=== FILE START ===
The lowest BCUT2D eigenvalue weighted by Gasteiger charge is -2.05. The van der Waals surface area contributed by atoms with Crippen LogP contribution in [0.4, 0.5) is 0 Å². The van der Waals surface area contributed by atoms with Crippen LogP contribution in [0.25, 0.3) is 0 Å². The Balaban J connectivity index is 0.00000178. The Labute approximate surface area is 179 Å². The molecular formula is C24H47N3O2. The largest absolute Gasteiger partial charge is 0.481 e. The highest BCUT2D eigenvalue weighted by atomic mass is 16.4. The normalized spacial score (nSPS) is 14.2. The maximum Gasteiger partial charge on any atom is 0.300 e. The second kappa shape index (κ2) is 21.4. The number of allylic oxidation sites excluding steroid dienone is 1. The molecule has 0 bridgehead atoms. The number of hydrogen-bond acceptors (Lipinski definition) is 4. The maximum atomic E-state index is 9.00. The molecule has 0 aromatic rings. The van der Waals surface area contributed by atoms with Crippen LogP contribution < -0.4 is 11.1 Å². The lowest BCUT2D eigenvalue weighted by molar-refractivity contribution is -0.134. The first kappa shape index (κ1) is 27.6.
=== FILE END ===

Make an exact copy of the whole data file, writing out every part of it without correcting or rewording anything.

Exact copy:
The lowest BCUT2D eigenvalue weighted by Gasteiger charge is -2.05. The van der Waals surface area contributed by atoms with Crippen LogP contribution in [0.4, 0.5) is 0 Å². The van der Waals surface area contributed by atoms with Crippen LogP contribution in [0.25, 0.3) is 0 Å². The Balaban J connectivity index is 0.00000178. The Labute approximate surface area is 179 Å². The molecular formula is C24H47N3O2. The largest absolute Gasteiger partial charge is 0.481 e. The highest BCUT2D eigenvalue weighted by atomic mass is 16.4. The normalized spacial score (nSPS) is 14.2. The maximum Gasteiger partial charge on any atom is 0.300 e. The second kappa shape index (κ2) is 21.4. The number of allylic oxidation sites excluding steroid dienone is 1. The molecule has 0 bridgehead atoms. The number of hydrogen-bond acceptors (Lipinski definition) is 4. The maximum atomic E-state index is 9.00. The molecule has 0 aromatic rings. The van der Waals surface area contributed by atoms with Crippen LogP contribution < -0.4 is 11.1 Å². The lowest BCUT2D eigenvalue weighted by molar-refractivity contribution is -0.134. The first kappa shape index (κ1) is 27.6.